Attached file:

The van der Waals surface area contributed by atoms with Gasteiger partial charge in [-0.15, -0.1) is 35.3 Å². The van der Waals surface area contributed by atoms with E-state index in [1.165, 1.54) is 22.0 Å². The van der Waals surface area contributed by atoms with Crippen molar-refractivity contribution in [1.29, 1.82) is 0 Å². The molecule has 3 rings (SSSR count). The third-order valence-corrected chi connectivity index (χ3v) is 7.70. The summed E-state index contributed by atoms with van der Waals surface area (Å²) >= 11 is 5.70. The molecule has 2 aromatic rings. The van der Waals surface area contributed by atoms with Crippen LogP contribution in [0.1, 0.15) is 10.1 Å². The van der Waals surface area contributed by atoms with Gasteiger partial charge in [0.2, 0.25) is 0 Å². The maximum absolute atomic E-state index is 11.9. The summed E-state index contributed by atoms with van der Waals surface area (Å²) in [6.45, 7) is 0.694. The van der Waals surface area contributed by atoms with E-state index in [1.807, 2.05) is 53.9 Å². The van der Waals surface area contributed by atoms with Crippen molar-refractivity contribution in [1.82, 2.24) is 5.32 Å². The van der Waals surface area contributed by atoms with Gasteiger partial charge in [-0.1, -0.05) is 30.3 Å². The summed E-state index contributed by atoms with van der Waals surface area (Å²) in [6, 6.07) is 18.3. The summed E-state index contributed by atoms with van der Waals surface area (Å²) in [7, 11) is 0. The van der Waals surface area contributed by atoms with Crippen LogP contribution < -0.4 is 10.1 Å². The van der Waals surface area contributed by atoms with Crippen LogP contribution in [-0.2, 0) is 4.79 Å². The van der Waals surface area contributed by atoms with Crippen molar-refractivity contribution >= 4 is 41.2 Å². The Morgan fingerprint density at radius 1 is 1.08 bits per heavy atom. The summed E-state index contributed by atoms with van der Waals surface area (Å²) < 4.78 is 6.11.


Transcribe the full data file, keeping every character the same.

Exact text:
The van der Waals surface area contributed by atoms with Gasteiger partial charge in [-0.15, -0.1) is 35.3 Å². The van der Waals surface area contributed by atoms with E-state index in [1.165, 1.54) is 22.0 Å². The van der Waals surface area contributed by atoms with Crippen molar-refractivity contribution in [1.29, 1.82) is 0 Å². The molecule has 3 rings (SSSR count). The third-order valence-corrected chi connectivity index (χ3v) is 7.70. The summed E-state index contributed by atoms with van der Waals surface area (Å²) >= 11 is 5.70. The molecule has 2 aromatic rings. The van der Waals surface area contributed by atoms with Crippen LogP contribution in [0.1, 0.15) is 10.1 Å². The van der Waals surface area contributed by atoms with Gasteiger partial charge in [0.2, 0.25) is 0 Å². The maximum absolute atomic E-state index is 11.9. The summed E-state index contributed by atoms with van der Waals surface area (Å²) in [6.45, 7) is 0.694. The van der Waals surface area contributed by atoms with E-state index in [1.807, 2.05) is 53.9 Å². The van der Waals surface area contributed by atoms with Crippen molar-refractivity contribution in [1.82, 2.24) is 5.32 Å². The van der Waals surface area contributed by atoms with Gasteiger partial charge in [-0.1, -0.05) is 30.3 Å². The summed E-state index contributed by atoms with van der Waals surface area (Å²) in [6, 6.07) is 18.3. The summed E-state index contributed by atoms with van der Waals surface area (Å²) in [7, 11) is 0. The van der Waals surface area contributed by atoms with Crippen LogP contribution < -0.4 is 10.1 Å². The van der Waals surface area contributed by atoms with Crippen LogP contribution in [-0.2, 0) is 4.79 Å². The van der Waals surface area contributed by atoms with Crippen molar-refractivity contribution >= 4 is 41.2 Å². The Morgan fingerprint density at radius 1 is 1.08 bits per heavy atom. The summed E-state index contributed by atoms with van der Waals surface area (Å²) < 4.78 is 6.11.